Benign squamoproliferative neoplasm
Very common in middle-aged and elderly individuals
Distribution: trunk, head, neck, and extremities
Tan to brown coin-shaped plaques with a granular surface; “stuck on” appearance
Basaloid epidermal hyperplasia
“Horn cysts” (keratin-filled epidermal pseudocysts)
How is Seborrheic Keratosis visually diagnosed?
by the “stuck on” appearance, horny pearls or cysts embedded in the structure. Darkly pigmented lesions can be hard to distinguish from nodular melanomas
Treatment of Seborrheic Keratosis
Usually left untreated; May be removed if they become irritated or for cosmetic purposes
What is the Sign of Leser-Trelat (paraneoplastic syndrome)?
sudden development of multiple lesions may accompany an underlying malignancy
What is Psoriasis?
What is its epidemiology?
What is the most common form?
Autoimmune disorder accompanied by increased proliferation and turnover of epidermal keratinocytes
Epidemiology: Affects 1%of the U.S. population
Most common form: psoriasis vulgaris
What is the etiology of psoriasis?
Clear genetic component
May be associate with arthritis, enteropathy, and myopathy
What is the gross appearance of Psoriasis?
Where is it commonly located?
Gross: the classic skin lesion is a well-demarcated erythematous plaque with a silvery scale
Auspitz sign: removal of scale results in pinpoint bleeding (due to dilated capillaries in the dermis)
Nail beds show pitting and discoloration
Common sites: Knees, elbows, and scalp
Pathogenesis of Psoriasis.
What is the treatment?
Pathogenesis: increased epidermal turnover
Epidermal hyperplasia (Acanthosis)
Patchy Hyperkeratinization with parakeratosis
Uniform elongation and thickening of the rete ridges
Thinning of the epidermis over the dermal papillae
Treatment: Topical steroids and UV irradiation;
Severe systemic disease may be treated with methotrexate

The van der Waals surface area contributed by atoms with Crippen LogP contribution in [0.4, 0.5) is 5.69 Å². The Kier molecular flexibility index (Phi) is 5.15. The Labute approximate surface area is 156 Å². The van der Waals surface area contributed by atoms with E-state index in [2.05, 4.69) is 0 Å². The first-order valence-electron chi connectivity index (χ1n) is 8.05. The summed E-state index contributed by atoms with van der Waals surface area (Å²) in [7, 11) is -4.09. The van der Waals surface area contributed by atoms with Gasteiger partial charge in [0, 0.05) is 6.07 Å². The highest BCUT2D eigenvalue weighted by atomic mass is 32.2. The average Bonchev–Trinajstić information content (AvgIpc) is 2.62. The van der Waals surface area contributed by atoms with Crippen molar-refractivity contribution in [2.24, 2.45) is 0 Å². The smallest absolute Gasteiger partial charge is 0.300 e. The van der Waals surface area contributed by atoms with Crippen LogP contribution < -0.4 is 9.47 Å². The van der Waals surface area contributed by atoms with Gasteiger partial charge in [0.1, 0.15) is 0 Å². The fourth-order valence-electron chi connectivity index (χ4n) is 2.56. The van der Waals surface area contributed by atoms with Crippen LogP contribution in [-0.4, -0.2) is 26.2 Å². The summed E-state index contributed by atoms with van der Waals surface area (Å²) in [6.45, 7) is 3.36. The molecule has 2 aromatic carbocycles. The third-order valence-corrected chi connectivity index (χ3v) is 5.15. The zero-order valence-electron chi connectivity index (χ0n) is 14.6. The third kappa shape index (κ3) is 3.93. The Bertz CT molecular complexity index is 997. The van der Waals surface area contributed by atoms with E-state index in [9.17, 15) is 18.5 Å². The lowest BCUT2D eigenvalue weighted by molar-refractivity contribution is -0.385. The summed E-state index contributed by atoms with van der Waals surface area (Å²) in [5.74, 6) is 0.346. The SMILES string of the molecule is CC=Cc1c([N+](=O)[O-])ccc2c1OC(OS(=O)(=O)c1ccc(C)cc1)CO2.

What is Pemphigus?
What is the most common form?
Rare and potentially fatal autoimmune disorder that is characterized by intra-epidermal blister formation
Pemphigus vulgaris is the most common form
What is the Pathogenesis of Pemphigus?
production of auto-Abs directed against a part of the keratinocyte desmosome called desmoglein 3 results in loss of intercellular adhesions (acantholysis) and blister formation
What are the clinical findings of Pemphigus? Describe its microscopic appearance.
Clinical findings: easily ruptured, flaccid blisters are seen classically; Immunofluorescence shows a net-like pattern of IgG staining between the epidermal keratinocytes that create bullae
Intraepidermal acantholysis; The acantholysis leaves behind a basal layer of keratinocytes, which has a tombstone-like arrangement
What is Bullous Pemphigoid?
What is its mechanism?
What are the clinical findings? What does the use of immunofluorescence show?
Relatively common autoimmune disorder of older individuals that is characterized by subepidermal blister formation
Production of autoantibodies directed against a part of the keratinocyte hemidesmosome that is called “Bullous Pemphigoid Antigens 1 and 2” results in separation of the epidermis from the dermis and blister formation
Clinical findings: Tense bullae that do not rupture easily; Immunofluorescence shows linear deposits of IgG at the epidermal-dermal junction
What is Dermatitis Herpetiformis? What is its mechanism?
Rare immune disorder that is often associated with celiac sprue and is characterized by subepidermal blister formation
Production of IgA antibodies directed against gliadin and other antigens that deposit in the tips of the dermal papillae and result in subepidermal blister formation
What are the clinical findings of Dermatitis Herpetiformis?
Clinical Findings: Itchy, grouped vesicles and occasional bullae on the extensor surfaces
Immunofluorescence shows granular IgA deposits at the tips of the dermal papillae
Microabscesses are seen at the tips of the dermal papillae
Eventual subepidermal separations results in blister formation
Treatment often responds to a gluten free diet
Common inherited AD skin disorder skin disorder that is characterized by a thickened stratum Corneum with nearly or completely absent stratum Granulosum
Patients have hyperkeratotic, dry skin that particularly involves palms, soles, and extensor areas